Don't forget that as a self employed individual, you owe both halves of the FICA taxes, which get paid with your income taxes, so make sure to include the S/E taxes in your estimate each quarter

And it doesn't matter if you are incorporated or not. Just how much net income vs your tax rates.

Edited to answer investing question

You can only contribute to HSA if you have a high deductible medical plan that is eligible for HSA. If you do, it's awesome, triple tax free, money going in comes off your income, grows tax free, and tax free when used for qualifying expenses

Roth IRA is great, especially if your tax rate is low now

A Solo 401(k) would be the device for you as a self employed. Schwab, Fidelity, and others can set these up for you with minimal hassle and low fee investments. You can contribute your earnings and 20% of your company (you) profits, up to a limit of $56K/year (the part you contribute is capped at the $19K for 401 contributions) up to your business's income less 1/2 the S/E tax.

Mike

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FelixTheCat
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Re: Questions about investing when self-employed but not incorporated

Post by FelixTheCat » Tue Jun 11, 2019 12:35 pm

I suggest opening a Individual 401K and Individual Roth 401K at Vanguard https://investor.vanguard.com/small-bus ... -solo-401k

As a Sole Proprietor, you can contribute $$$ as an employee and as an employer. You are both. :happy

The details are on the link. Happy investing.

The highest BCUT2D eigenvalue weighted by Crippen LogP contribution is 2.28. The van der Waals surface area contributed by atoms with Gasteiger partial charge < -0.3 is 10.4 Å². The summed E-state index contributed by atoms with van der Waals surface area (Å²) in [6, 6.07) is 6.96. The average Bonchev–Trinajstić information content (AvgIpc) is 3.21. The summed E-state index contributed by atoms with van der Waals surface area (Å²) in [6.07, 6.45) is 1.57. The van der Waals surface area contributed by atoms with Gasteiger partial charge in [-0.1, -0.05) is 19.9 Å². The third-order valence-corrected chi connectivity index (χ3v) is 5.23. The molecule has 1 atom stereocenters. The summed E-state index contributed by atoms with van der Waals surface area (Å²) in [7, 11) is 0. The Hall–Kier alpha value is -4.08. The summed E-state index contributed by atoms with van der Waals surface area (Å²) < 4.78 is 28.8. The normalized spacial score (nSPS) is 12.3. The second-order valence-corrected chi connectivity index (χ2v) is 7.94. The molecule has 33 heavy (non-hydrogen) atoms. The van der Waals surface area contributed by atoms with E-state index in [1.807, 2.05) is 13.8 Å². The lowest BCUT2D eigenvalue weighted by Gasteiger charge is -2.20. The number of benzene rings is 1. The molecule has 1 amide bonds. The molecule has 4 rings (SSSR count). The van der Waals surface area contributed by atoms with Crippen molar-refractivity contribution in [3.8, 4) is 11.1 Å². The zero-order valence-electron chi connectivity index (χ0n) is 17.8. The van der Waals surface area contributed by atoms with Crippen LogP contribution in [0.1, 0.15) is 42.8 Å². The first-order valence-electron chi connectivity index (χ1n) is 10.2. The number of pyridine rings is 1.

Felix is a wonderful, wonderful cat.

Topic Author
freyj6
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Joined: Thu Jun 19, 2014 2:09 am

Re: Questions about investing when self-employed but not incorporated

Post by freyj6 » Wed Jun 12, 2019 1:33 pm

Thanks so much for the help.

Let me make sure I'm reading this correctly:

As an owner/employee I can contribute as both, so if I made $100,000 for example, I could contribute 25% as an owner (as per the link) and $19,000 as an employee, for a total of $44,000 to my individual 401(k).

I'd pay taxes on the remaining $56,000 (before deductible, HSA, etc.) and then can contribute an additional $6000 to my Roth IRA.

Is that right? Thanks a bunch!!

fabdog
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Location: Williamsburg VA

Re: Questions about investing when self-employed but not incorporated

Post by fabdog » Wed Jun 12, 2019 2:06 pm

The vanguard link says up to 25%... that's for corporations

As I understand you're self employed, so there is a calculation to run through to get the max you can contribute as the employer part. In the end 20% is the max for self employed. First link is IRS, 2nd has a nice summary and a calculator

https://www.irs.gov/retirement-plans/se ... -deduction

https://www.mysolo401k.net/solo-401k/so ... and-types/

Mike